In South Dakota, officials are also hoping that virtual universities will help solve cash-flow problems. Although their model is completely different from those in other states, it is equally controversial. As one of the states with the lowest per capita expenditure on education, South Dakota is using its online capabilities to stretch resources at its traditional universities. For example, the state is cutting out some duplicate classes and replacing them with online classes available across the university system. "We don't need six history courses," says Tad Perry, executive director for the South Dakota Board of Regents. "We just need one good one." So far, the university system has whittled down two degrees to the point where all the classes required for those majors are not available at any one campus. To major in physics or French, students must take some of their classes online.

Not surprisingly, some professors in the South Dakota system are resistant to this sort of streamlining. Indeed, this approach worries academics generally. "The thing with offering just one history class online--we have a gazillion interpretations of history," says Ruth Flower, director of government relations at the American Association of University Professors. "I would really dread the day when we pick the top history class from one historian and teach that to everyone in the nation."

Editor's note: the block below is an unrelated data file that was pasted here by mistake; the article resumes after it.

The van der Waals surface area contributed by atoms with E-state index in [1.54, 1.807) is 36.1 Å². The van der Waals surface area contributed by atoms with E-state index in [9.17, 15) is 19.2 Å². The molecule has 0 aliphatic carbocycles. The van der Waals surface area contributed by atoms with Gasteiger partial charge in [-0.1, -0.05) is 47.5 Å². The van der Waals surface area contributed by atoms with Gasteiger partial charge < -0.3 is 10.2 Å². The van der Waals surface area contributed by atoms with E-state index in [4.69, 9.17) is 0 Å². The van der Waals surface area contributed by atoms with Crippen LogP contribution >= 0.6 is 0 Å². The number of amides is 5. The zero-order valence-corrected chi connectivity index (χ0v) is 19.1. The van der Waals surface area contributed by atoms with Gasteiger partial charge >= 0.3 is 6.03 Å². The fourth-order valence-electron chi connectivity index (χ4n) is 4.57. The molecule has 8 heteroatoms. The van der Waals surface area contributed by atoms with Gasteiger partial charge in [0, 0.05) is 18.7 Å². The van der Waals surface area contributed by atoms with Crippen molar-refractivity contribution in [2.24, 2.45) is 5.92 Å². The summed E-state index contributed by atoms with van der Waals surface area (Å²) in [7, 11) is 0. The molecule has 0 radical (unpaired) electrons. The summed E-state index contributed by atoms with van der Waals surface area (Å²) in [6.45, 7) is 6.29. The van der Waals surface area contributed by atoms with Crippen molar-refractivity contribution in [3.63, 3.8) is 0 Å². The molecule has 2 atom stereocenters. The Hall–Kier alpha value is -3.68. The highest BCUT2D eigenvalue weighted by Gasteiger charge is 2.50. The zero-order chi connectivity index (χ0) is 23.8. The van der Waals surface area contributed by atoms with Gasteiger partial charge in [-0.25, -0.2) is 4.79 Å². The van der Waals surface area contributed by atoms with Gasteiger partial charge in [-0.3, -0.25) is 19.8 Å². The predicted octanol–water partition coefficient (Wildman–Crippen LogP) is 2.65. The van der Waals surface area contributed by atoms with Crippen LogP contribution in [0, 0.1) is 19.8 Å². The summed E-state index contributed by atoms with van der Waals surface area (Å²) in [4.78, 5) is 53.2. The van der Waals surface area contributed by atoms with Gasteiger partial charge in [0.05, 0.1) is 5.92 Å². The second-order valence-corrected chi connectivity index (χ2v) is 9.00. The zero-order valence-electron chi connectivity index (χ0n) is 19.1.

All of this emphasis on the structure and purpose of distance education begs the question: Are students really learning anything? Distance education has been around in the United States since the 1870s, and has been taught through correspondence, radio and television. Although the Internet allows for the courses to reach a larger population, the underlying issues remain the same ones that were debated in the 19th century. Proponents of virtual universities readily agree that distance education is fundamentally different than in-classroom learning. But they don't think that different means inferior in quality. They argue that distance education may even give more of a voice to students who are shy or have difficulty expressing themselves verbally. At UMUC, for example, educators take great pains to ensure a quality educational experience. Classes are limited to 25 students each and students are often required to participate a certain amount. The university also holds fast to a requirement that all undergraduate exams be monitored in person.

Those involved in distance education are working to ensure support services for students, such as tutoring and libraries. "Universities think that education can serve the whole world and all they have to do is put it online," Johnstone says. "For those of us who have worked with distance education, that's the easy part. The hardest part is helping people at the other end."

Opponents of distance education, meanwhile, argue that the experience cannot possibly replicate what goes on inside a classroom. They liken distance education to giving a student a textbook, rather than actually teaching the material. Critics also fear that resources given to distance education will detract from resources that should be going to traditional classroom education.

"It's unfortunate that there's two camps: There's the people for distance education and the people against," Phipps says. "We've got to get out of that mold because distance education is here to stay. It's not going away."